We have a new Labor Government here in Australia and one of their aims is to enact the Uluru Statement. The policy implications of this statement are not entirely clear, but the general aim is to recognise Aborigines within the constitution as a separate people and to give them a separate voice within parliament.
This raises the issue of the incoherence of modern politics. The Aborigines are being treated here as a traditional ethnic nation. If other groups were to claim the same status for their own identity they would be condemned in the harshest moral terms as being racist. This is true even when these groups are themselves the indigenous population, such as the ethnic Swedes in Sweden. The expectation for the mainstream population in countries like Australia is that rather than seeking to preserve their own ethnic identity that they should welcome diversity as a strength and reject "distinctions" (i.e. discrimination) on grounds of race or ethnicity.
If anything, the expectation is that a truly progressive individual would not take a communal identity for themselves seriously and would instead adopt the position of being a neutral observer of, or partaker in, other cultures. How seriously, for instance, does this person take the idea of upholding a homeland of their own?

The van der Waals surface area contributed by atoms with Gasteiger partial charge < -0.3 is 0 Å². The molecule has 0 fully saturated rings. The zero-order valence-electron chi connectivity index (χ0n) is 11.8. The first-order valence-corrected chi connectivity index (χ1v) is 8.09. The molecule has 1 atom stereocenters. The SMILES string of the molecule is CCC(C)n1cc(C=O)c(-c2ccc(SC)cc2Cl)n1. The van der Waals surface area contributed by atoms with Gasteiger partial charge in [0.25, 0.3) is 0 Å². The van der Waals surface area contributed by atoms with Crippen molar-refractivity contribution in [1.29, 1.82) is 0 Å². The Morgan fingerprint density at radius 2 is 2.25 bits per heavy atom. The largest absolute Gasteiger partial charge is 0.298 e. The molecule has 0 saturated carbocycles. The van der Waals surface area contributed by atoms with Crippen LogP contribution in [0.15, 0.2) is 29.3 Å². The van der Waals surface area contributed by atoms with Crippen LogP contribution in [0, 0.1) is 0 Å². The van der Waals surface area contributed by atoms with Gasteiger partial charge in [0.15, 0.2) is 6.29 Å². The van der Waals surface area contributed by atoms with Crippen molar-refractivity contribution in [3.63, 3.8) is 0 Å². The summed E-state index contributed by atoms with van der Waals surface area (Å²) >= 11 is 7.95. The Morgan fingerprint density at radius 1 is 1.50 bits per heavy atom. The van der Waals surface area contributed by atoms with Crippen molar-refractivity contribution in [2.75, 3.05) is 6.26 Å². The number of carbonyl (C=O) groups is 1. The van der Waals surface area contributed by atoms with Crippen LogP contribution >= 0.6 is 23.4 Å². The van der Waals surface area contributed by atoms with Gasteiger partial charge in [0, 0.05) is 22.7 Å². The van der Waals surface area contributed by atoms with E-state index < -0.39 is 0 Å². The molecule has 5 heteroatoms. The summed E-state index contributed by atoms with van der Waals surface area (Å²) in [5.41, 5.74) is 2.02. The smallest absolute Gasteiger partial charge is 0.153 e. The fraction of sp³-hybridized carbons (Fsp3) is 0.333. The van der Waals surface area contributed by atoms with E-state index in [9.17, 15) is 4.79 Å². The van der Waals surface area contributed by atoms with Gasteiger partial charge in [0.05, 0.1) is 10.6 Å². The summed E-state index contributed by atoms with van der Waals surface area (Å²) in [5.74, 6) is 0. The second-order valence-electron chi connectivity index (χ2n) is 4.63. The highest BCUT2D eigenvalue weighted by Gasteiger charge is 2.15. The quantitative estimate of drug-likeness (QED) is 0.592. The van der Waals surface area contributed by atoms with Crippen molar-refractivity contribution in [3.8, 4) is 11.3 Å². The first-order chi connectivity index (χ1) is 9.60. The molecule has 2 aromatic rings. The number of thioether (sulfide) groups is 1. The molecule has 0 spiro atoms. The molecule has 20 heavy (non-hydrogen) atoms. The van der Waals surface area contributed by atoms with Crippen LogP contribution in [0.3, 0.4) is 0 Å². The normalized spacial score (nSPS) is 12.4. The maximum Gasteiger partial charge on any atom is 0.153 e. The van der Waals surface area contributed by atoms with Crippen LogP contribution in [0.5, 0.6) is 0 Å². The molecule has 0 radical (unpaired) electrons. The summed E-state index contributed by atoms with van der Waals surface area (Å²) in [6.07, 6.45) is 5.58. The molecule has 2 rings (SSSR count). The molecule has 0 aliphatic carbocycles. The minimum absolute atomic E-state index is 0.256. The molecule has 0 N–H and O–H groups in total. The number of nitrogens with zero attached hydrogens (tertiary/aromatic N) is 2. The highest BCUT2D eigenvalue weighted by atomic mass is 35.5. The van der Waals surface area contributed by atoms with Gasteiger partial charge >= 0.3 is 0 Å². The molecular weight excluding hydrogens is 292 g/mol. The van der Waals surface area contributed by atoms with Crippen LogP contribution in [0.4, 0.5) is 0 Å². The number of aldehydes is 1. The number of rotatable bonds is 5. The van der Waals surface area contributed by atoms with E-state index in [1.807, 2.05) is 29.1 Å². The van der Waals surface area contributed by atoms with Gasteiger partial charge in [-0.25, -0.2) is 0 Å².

In this view, we should only ever belong to voluntary associations that we can choose to enter or leave, rather than to inherited, longstanding traditions. But when it comes to Aborigines, the tune changes, and the length of their history is considered a virtue to be extolled rather than a vice to be personally liberated from.
The same sort of contradictions can be found elsewhere. Moderns often see themselves as belonging to the party of science but then claim that it is impossible to define what a woman is. They claim that gender is socially constructed and that femininity is oppressive, but that trans people are born with a feminine identity that is their positive, authentic self. And so on.
Why do moderns unthinkingly accept these contradictions in their beliefs? Years ago, someone (I think it was James Kalb or Lawrence Auster) made the the point that if your beliefs do not truthfully represent reality they will inevitably be contradictory. This is a good point, but I think the explanation can go further than this.
From what I have read of the history of ideas, it seems to me that the modern mind is made up of several different currents of thought, none of which were ever able to establish supremacy over the others. Therefore, these currents of thought have melded together into a modernist mindset, despite being in certain respects incompatible.